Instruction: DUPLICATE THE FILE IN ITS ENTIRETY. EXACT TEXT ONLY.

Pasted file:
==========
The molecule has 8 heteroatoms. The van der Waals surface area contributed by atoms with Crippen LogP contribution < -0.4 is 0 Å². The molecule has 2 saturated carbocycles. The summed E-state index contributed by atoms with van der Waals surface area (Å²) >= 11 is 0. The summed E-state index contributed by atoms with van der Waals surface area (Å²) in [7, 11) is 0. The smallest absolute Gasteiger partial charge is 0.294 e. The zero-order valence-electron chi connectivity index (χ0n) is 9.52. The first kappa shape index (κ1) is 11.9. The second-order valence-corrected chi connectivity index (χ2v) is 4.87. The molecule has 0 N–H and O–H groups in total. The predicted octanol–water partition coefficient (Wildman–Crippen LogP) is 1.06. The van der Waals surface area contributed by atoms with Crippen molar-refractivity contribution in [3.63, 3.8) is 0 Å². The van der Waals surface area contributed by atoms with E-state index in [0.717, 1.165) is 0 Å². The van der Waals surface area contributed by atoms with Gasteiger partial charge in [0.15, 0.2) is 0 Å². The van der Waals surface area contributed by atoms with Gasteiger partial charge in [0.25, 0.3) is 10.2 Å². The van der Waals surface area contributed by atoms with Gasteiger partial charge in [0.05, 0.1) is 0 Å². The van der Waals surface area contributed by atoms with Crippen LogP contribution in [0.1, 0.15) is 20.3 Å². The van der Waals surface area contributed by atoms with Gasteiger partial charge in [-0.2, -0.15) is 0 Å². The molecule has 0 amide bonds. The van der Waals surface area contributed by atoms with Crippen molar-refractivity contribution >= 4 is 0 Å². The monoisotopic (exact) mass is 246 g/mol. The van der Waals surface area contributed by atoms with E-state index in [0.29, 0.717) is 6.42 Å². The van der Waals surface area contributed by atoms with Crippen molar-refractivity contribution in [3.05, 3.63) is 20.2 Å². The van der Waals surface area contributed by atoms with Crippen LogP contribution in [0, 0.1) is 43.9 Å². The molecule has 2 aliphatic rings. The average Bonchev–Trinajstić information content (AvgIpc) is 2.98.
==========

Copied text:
The molecule has 8 heteroatoms. The van der Waals surface area contributed by atoms with Crippen LogP contribution < -0.4 is 0 Å². The molecule has 2 saturated carbocycles. The summed E-state index contributed by atoms with van der Waals surface area (Å²) >= 11 is 0. The summed E-state index contributed by atoms with van der Waals surface area (Å²) in [7, 11) is 0. The smallest absolute Gasteiger partial charge is 0.294 e. The zero-order valence-electron chi connectivity index (χ0n) is 9.52. The first kappa shape index (κ1) is 11.9. The second-order valence-corrected chi connectivity index (χ2v) is 4.87. The molecule has 0 N–H and O–H groups in total. The predicted octanol–water partition coefficient (Wildman–Crippen LogP) is 1.06. The van der Waals surface area contributed by atoms with Crippen molar-refractivity contribution in [3.63, 3.8) is 0 Å². The van der Waals surface area contributed by atoms with E-state index in [0.717, 1.165) is 0 Å². The van der Waals surface area contributed by atoms with Gasteiger partial charge in [0.15, 0.2) is 0 Å². The van der Waals surface area contributed by atoms with Gasteiger partial charge in [0.25, 0.3) is 10.2 Å². The van der Waals surface area contributed by atoms with Gasteiger partial charge in [0.05, 0.1) is 0 Å². The van der Waals surface area contributed by atoms with Crippen LogP contribution in [0.1, 0.15) is 20.3 Å². The van der Waals surface area contributed by atoms with Gasteiger partial charge in [-0.2, -0.15) is 0 Å². The molecule has 0 amide bonds. The van der Waals surface area contributed by atoms with Crippen molar-refractivity contribution >= 4 is 0 Å². The monoisotopic (exact) mass is 246 g/mol. The van der Waals surface area contributed by atoms with E-state index in [0.29, 0.717) is 6.42 Å². The van der Waals surface area contributed by atoms with Crippen molar-refractivity contribution in [3.05, 3.63) is 20.2 Å². The van der Waals surface area contributed by atoms with Crippen LogP contribution in [0, 0.1) is 43.9 Å². The molecule has 2 aliphatic rings. The average Bonchev–Trinajstić information content (AvgIpc) is 2.98.